The Modern Career: The Unconventional Road to Success

For most of us, the pressure of going to college/university, picking a major, and following a related career path, has been chiselled into our brain. A lot of our parents have worked in the same job, for the same company, for twenty to thirty years or more. Our parents will, or have already, retired with a full pension, and will die knowing that they lived comfortably doing the same job their entire lives, without ever having, or following, a craving for something more.

But we are not our parents. We have grown up in a vastly different landscape. The world is a different place than it used to be, and younger generations seem to crave something more than just 8 hour work days and full benefits. I am not saying every young person is following a non-linear career trajectory, but more people are following more creative pursuits, and going down the road less travelled than ever before. Some might even say that despite our job market being increasingly more competitive than the decades before us, our generation is happier and more fulfilled with our careers than generations before us. While some traditional things are still important, for many of us, we see that there is more to life than Keeping up with the Jones.

Sarah Milan created her own business known as Sarah’s Soaps to fulfill her needs for natural, preservative and chemical free skin care. As a result, she began creating handcrafted, natural, vegan, artificial free body lotions, bath soaks, and soaps.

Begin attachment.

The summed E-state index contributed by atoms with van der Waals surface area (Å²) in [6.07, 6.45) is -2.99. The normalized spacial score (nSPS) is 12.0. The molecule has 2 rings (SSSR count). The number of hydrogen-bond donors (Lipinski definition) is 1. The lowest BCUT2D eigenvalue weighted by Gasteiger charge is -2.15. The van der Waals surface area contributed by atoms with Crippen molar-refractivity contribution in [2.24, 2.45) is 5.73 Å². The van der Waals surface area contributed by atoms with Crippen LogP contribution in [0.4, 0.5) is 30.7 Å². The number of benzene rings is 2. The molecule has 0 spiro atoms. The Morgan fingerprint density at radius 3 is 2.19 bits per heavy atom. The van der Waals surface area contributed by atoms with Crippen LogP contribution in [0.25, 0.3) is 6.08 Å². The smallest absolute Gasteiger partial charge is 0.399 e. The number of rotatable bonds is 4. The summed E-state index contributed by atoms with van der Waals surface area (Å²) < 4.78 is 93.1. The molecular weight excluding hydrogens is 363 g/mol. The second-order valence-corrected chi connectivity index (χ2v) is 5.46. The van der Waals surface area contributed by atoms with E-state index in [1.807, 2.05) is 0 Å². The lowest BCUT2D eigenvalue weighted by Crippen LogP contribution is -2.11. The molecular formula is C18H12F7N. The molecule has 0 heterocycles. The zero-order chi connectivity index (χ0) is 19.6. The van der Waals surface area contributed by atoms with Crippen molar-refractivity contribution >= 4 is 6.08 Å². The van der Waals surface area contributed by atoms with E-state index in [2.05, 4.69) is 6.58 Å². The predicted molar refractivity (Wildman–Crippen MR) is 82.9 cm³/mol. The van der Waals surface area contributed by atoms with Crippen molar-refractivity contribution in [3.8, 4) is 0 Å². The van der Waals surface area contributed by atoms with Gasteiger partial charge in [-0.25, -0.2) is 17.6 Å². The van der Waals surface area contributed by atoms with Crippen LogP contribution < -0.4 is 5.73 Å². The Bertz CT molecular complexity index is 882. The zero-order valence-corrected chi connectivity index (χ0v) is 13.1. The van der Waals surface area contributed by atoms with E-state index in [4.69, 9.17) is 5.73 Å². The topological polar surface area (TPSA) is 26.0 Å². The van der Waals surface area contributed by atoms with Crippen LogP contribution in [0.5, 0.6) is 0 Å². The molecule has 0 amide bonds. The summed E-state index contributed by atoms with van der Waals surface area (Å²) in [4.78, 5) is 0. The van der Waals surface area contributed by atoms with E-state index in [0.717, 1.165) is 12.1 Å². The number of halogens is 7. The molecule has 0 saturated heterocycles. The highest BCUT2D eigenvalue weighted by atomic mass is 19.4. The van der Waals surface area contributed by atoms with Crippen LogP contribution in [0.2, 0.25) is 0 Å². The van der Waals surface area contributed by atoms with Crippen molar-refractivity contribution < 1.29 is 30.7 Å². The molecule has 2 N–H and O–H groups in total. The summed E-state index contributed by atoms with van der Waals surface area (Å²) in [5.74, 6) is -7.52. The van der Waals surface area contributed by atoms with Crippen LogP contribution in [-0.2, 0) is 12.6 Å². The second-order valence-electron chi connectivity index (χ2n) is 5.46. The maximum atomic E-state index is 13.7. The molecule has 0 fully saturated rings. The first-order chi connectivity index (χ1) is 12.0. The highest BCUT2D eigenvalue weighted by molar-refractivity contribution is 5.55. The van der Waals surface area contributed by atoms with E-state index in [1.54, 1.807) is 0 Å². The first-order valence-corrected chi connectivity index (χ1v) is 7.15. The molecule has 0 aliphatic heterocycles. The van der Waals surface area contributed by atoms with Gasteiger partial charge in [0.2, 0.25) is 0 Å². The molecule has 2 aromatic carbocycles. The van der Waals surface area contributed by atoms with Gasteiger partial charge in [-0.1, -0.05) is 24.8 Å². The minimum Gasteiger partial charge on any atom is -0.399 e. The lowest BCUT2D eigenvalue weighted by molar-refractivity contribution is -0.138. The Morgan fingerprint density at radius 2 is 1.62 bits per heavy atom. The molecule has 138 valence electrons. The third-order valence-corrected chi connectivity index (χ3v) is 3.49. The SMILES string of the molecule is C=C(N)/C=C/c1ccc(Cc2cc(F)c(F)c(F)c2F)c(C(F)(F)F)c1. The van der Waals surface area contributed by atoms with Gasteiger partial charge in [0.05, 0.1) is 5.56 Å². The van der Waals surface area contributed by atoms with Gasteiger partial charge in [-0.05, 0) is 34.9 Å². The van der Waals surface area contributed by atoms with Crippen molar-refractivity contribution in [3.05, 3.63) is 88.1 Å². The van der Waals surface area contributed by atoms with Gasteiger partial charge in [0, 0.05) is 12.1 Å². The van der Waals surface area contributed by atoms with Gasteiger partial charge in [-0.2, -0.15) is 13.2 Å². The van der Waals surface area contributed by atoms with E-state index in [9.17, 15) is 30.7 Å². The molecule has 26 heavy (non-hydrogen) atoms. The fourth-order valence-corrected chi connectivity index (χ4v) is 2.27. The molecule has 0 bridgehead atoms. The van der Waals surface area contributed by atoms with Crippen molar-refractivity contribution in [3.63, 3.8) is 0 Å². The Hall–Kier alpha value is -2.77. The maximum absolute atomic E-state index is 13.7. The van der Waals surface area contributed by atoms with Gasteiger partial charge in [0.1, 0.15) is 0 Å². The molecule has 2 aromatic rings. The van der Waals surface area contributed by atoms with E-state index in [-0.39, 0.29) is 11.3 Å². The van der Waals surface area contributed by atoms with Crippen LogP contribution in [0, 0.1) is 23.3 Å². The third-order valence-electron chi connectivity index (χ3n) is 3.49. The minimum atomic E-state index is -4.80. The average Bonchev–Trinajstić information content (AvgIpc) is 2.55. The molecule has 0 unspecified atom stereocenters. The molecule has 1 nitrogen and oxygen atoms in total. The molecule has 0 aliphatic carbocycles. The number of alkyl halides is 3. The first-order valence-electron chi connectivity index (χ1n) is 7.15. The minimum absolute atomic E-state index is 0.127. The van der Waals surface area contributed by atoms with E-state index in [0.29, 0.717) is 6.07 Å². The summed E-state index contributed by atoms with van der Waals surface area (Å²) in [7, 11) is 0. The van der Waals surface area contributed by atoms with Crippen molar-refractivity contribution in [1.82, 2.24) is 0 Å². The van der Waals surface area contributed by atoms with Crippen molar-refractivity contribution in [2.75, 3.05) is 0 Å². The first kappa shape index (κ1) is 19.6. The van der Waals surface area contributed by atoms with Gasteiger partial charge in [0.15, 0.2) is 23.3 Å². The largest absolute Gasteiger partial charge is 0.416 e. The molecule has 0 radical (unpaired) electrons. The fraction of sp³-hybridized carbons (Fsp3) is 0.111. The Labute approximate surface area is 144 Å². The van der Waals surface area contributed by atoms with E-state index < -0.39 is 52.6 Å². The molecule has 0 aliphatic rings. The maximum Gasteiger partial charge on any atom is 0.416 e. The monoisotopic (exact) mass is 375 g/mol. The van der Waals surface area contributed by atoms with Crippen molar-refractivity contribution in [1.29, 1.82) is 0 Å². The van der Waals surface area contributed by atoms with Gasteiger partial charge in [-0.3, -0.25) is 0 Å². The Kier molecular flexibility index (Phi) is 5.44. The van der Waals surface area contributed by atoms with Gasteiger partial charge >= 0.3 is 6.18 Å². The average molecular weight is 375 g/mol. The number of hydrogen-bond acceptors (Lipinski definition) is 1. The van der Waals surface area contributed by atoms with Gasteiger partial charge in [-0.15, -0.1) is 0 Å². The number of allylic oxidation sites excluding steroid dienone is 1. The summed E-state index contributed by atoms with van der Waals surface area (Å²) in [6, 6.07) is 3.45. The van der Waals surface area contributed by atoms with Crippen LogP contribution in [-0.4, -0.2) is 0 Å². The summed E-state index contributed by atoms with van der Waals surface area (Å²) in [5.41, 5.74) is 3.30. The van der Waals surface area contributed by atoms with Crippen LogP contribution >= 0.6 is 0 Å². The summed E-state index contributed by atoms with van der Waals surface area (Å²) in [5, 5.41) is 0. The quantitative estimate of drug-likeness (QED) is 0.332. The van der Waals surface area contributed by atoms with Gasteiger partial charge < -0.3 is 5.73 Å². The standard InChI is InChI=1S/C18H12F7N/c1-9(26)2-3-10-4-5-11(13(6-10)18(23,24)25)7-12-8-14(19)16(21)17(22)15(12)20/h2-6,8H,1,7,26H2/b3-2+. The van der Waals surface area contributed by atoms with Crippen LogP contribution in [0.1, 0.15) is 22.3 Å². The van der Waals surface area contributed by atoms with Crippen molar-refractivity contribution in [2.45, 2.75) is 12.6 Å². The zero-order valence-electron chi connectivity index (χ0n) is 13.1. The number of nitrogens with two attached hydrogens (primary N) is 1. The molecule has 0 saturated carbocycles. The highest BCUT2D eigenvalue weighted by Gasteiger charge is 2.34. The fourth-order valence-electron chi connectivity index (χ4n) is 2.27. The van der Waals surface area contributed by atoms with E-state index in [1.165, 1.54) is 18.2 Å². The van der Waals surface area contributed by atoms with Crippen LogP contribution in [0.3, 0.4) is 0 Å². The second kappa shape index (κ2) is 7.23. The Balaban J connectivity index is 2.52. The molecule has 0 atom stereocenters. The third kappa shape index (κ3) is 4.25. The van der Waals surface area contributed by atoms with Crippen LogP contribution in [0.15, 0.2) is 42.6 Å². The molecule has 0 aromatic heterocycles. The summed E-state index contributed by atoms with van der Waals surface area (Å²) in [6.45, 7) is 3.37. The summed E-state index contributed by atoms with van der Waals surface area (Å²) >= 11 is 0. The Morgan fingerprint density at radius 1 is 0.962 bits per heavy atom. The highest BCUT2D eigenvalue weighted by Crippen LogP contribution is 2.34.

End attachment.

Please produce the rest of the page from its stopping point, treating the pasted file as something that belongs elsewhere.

“I didn’t know what I wanted to do or where I saw myself in my future career, so I struggled with what to take in school. I wasn’t driven towards my program, so I always searched for new creative outlets to explore. I was searching Pinterest one day and came across soap making. It was one thing that I never actually heard of anyone doing so I gave it a try and instantly fell in love with how practical yet artsy the process is.”

Her goal was to create a good product that would also be good for your skin and overall health. By doing so, she also was able to contribute to her local community in Niagara. She sells her products at a local craft market, salons, as well as online on the official Sarah’s Soap website.

“For me, it has totally been worth it. I am the kind of person that chooses to do things based on happiness – if something will make me or others happy I am going to do it. Life is too short to sit at a boring desk job day to day. That is just not for me. I am a creative person, and I need to be hands on,” says Sarah. “Since I have started my business I have met so many amazing like-minded individuals whom I have inspired and taught me so much. You can tell when someone is passionate about what they do, it shows.”

My Experience